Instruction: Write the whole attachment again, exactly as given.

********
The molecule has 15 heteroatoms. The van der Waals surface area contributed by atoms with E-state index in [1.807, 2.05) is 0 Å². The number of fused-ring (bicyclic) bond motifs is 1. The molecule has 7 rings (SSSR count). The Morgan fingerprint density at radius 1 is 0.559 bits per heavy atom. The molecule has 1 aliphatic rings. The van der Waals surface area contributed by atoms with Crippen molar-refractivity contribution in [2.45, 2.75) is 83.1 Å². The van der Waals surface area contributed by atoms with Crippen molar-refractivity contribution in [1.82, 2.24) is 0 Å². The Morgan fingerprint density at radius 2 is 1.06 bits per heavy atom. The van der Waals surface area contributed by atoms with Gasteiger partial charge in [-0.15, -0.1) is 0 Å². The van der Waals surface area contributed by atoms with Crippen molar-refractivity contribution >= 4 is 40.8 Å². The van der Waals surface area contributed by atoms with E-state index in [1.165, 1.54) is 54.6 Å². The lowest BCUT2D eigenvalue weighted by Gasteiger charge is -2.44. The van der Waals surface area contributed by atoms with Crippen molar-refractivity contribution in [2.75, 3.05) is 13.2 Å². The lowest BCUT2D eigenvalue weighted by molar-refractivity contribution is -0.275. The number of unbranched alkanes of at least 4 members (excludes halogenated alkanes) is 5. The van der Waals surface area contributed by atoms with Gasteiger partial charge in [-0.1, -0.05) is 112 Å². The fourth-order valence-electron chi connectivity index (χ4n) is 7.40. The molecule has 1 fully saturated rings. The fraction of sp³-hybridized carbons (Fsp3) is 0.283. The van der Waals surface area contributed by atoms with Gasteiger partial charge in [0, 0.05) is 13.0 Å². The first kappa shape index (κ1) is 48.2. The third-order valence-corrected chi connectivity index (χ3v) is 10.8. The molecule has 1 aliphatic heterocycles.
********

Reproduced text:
The molecule has 15 heteroatoms. The van der Waals surface area contributed by atoms with E-state index in [1.807, 2.05) is 0 Å². The number of fused-ring (bicyclic) bond motifs is 1. The molecule has 7 rings (SSSR count). The Morgan fingerprint density at radius 1 is 0.559 bits per heavy atom. The molecule has 1 aliphatic rings. The van der Waals surface area contributed by atoms with Crippen molar-refractivity contribution in [2.45, 2.75) is 83.1 Å². The van der Waals surface area contributed by atoms with Crippen molar-refractivity contribution in [1.82, 2.24) is 0 Å². The Morgan fingerprint density at radius 2 is 1.06 bits per heavy atom. The van der Waals surface area contributed by atoms with Gasteiger partial charge in [-0.15, -0.1) is 0 Å². The van der Waals surface area contributed by atoms with Crippen molar-refractivity contribution >= 4 is 40.8 Å². The van der Waals surface area contributed by atoms with E-state index in [1.165, 1.54) is 54.6 Å². The lowest BCUT2D eigenvalue weighted by Gasteiger charge is -2.44. The van der Waals surface area contributed by atoms with Crippen molar-refractivity contribution in [2.75, 3.05) is 13.2 Å². The lowest BCUT2D eigenvalue weighted by molar-refractivity contribution is -0.275. The number of unbranched alkanes of at least 4 members (excludes halogenated alkanes) is 5. The van der Waals surface area contributed by atoms with Gasteiger partial charge in [-0.1, -0.05) is 112 Å². The fourth-order valence-electron chi connectivity index (χ4n) is 7.40. The molecule has 1 fully saturated rings. The fraction of sp³-hybridized carbons (Fsp3) is 0.283. The van der Waals surface area contributed by atoms with Gasteiger partial charge in [0, 0.05) is 13.0 Å². The first kappa shape index (κ1) is 48.2. The third-order valence-corrected chi connectivity index (χ3v) is 10.8. The molecule has 1 aliphatic heterocycles.